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Isn’t it time you learned how to stop self-sabotaging and started making progress towards the things you want to do? Stop holding yourself back!
There: I said it. Because I’m a life and success coach, I think people assume I have my thoughts straight 100% of the time, but as cheesy as it sounds, no one is perfect. We are all works in progress. I too am learning how to stop self-sabotaging.
I don’t know if there is a “Sabotagers Anonymous”, the equivalent of the 12-step programme to help us overcome this, but if there was, I am sure it would be full.
If the concept of someone “self-sabotaging” is new to you, let me explain. On the outside, a self-sabotager looks normal. Actually, they’re probably doing pretty well. They’ve probably got a great job, a supportive social circle, and they’ve got goals and ambitions. But every now and again, they do something, unbeknown to anyone: they’ll basically just screw themselves over with no one to blame but themselves.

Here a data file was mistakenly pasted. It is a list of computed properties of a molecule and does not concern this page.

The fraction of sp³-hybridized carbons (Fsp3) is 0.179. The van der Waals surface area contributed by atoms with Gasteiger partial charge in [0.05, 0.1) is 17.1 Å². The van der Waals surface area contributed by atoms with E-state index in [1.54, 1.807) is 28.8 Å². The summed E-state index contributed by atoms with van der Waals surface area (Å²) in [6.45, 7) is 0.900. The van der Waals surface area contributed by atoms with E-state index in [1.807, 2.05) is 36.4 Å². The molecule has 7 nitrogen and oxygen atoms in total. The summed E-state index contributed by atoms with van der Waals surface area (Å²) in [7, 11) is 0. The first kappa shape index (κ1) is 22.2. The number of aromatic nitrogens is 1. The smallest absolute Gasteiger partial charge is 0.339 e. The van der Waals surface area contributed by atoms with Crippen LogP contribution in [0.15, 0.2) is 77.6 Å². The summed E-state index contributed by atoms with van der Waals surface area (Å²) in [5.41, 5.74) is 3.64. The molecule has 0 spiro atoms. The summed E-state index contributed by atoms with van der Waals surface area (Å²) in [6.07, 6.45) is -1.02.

For me, I have noticed my self-sabotaging ways when it came to my food, fitness, and physique. After years of battling an eating disorder when I was younger, I am now someone who is so passionate about her health and wellbeing. Someone who wants to be in the best physical shape possible, so she can run around her crazy life with full energy.
But, every now and again, something will set me off, and I’ll binge-eat and be unhealthy. Like my most recent episode last year, which saw me scoff down a bar of chocolate at 10.30pm every night because I was going through a bit of a stressful time.